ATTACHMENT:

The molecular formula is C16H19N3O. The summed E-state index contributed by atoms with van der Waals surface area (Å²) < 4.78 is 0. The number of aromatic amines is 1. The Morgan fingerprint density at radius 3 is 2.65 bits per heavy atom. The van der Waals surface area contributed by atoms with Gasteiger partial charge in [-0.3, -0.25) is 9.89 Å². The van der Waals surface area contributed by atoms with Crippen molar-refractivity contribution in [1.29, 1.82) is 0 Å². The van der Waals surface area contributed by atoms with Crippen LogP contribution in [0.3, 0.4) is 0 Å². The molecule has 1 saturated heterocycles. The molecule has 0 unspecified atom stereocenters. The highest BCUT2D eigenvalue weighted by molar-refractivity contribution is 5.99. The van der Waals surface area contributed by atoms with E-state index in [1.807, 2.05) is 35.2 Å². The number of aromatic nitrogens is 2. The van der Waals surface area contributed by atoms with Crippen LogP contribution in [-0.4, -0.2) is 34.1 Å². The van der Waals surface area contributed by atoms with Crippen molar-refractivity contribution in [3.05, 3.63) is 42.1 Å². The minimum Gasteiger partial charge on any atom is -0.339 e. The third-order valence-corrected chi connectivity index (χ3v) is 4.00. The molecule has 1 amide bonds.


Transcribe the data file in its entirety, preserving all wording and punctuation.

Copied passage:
The molecular formula is C16H19N3O. The summed E-state index contributed by atoms with van der Waals surface area (Å²) < 4.78 is 0. The number of aromatic amines is 1. The Morgan fingerprint density at radius 3 is 2.65 bits per heavy atom. The van der Waals surface area contributed by atoms with Gasteiger partial charge in [-0.3, -0.25) is 9.89 Å². The van der Waals surface area contributed by atoms with Crippen molar-refractivity contribution in [1.29, 1.82) is 0 Å². The van der Waals surface area contributed by atoms with Crippen LogP contribution in [0.3, 0.4) is 0 Å². The molecule has 1 saturated heterocycles. The molecule has 0 unspecified atom stereocenters. The highest BCUT2D eigenvalue weighted by molar-refractivity contribution is 5.99. The van der Waals surface area contributed by atoms with E-state index in [1.807, 2.05) is 35.2 Å². The number of aromatic nitrogens is 2. The van der Waals surface area contributed by atoms with Crippen LogP contribution in [-0.4, -0.2) is 34.1 Å². The van der Waals surface area contributed by atoms with Crippen molar-refractivity contribution in [3.05, 3.63) is 42.1 Å². The minimum Gasteiger partial charge on any atom is -0.339 e. The third-order valence-corrected chi connectivity index (χ3v) is 4.00. The molecule has 1 amide bonds.